The Georgia Supreme Court this morning issued its decision rejecting a challenge to the validation of the bonds financing the Braves’ new Cobb County stadium, SunTrust Park. My earlier post about the case is here.
The Court’s decision, by Justice Nahmias, was unanimous. At 43 pages, it’s unusually long for the Georgia Supreme Court, maybe the longest opinion this year. And it’s comprehensive, addressing each of the bond challengers’ arguments (I think) and even some points they didn’t specifically raise.
But the decision is also narrowly written. I thought we might see language from the Court (or in a concurrence) to the effect that the result is required by precedent even if that precedent has the unfortunate effect of undermining the Georgia Constitution’s debt limitation clause. There is nothing quite like that in the opinion. There’s a discussion of precedent and stare decisis in Division 5(b) (pages 29-31 of the slip opinion), but I don’t see any suggestion of disagreement with the precedent there. In Division 10, the Court notes that the bond parties “relied on the prior decisions of this Court” in structuring the deal, and “[t]here is nothing wrong with that,” because “[w]hile aspects of the deal structure at issue may push the law about as far as it can go, it does not cross the line into illegality.” (Slip op. 42-43.) I’m sure challengers to future bond deals will quote that line. But if the Court had wanted to, it could have given future challengers more to build upon. It didn’t.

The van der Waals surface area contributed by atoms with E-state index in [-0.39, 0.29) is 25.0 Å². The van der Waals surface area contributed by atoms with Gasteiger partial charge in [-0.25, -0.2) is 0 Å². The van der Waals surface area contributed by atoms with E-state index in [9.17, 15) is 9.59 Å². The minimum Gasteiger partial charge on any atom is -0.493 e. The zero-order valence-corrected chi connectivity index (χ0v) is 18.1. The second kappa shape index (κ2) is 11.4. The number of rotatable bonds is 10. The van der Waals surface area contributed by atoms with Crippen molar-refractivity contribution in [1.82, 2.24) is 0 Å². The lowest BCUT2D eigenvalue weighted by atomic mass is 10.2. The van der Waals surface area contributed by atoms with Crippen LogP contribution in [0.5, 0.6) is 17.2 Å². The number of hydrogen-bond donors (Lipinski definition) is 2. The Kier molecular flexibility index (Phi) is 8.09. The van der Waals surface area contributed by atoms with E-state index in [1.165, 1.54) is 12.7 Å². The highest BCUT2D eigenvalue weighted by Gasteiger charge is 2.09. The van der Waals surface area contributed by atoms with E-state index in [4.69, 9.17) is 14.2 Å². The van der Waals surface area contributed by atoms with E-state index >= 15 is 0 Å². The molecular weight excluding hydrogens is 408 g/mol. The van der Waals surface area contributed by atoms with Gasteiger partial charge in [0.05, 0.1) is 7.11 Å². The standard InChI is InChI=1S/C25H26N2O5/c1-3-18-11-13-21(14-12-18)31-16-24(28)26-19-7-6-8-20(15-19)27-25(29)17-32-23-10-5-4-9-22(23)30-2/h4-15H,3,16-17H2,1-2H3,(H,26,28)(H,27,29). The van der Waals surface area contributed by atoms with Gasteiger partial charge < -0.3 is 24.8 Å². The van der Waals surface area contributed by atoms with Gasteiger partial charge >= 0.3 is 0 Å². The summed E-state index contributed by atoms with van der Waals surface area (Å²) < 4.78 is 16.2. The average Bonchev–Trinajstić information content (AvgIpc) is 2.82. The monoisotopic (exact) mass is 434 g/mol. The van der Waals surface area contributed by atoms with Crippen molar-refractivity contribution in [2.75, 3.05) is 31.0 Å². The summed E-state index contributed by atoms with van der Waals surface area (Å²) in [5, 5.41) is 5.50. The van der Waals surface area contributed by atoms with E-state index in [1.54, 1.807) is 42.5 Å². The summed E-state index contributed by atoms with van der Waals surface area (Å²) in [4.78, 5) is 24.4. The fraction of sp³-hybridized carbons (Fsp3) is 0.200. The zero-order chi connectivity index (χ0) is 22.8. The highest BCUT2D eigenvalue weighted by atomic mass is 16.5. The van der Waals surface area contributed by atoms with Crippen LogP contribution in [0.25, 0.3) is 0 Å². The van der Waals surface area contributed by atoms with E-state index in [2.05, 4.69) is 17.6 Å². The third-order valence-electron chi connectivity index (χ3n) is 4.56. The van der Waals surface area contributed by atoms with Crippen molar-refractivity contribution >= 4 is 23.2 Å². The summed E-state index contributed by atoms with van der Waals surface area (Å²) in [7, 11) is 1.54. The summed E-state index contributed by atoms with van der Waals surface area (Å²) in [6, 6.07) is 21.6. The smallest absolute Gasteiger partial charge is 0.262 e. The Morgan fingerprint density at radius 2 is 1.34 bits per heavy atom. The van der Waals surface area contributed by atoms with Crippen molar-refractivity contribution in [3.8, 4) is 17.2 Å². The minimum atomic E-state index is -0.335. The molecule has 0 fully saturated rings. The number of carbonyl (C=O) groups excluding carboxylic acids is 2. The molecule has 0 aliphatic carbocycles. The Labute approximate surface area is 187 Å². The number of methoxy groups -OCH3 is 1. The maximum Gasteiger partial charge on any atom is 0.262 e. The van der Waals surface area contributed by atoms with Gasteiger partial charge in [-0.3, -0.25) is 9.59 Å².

I also notice that, because the Court decided the stadium qualified as a “recreational” facility, it didn’t reach the interesting (for lawyers) question of whether a baseball stadium is a “park.”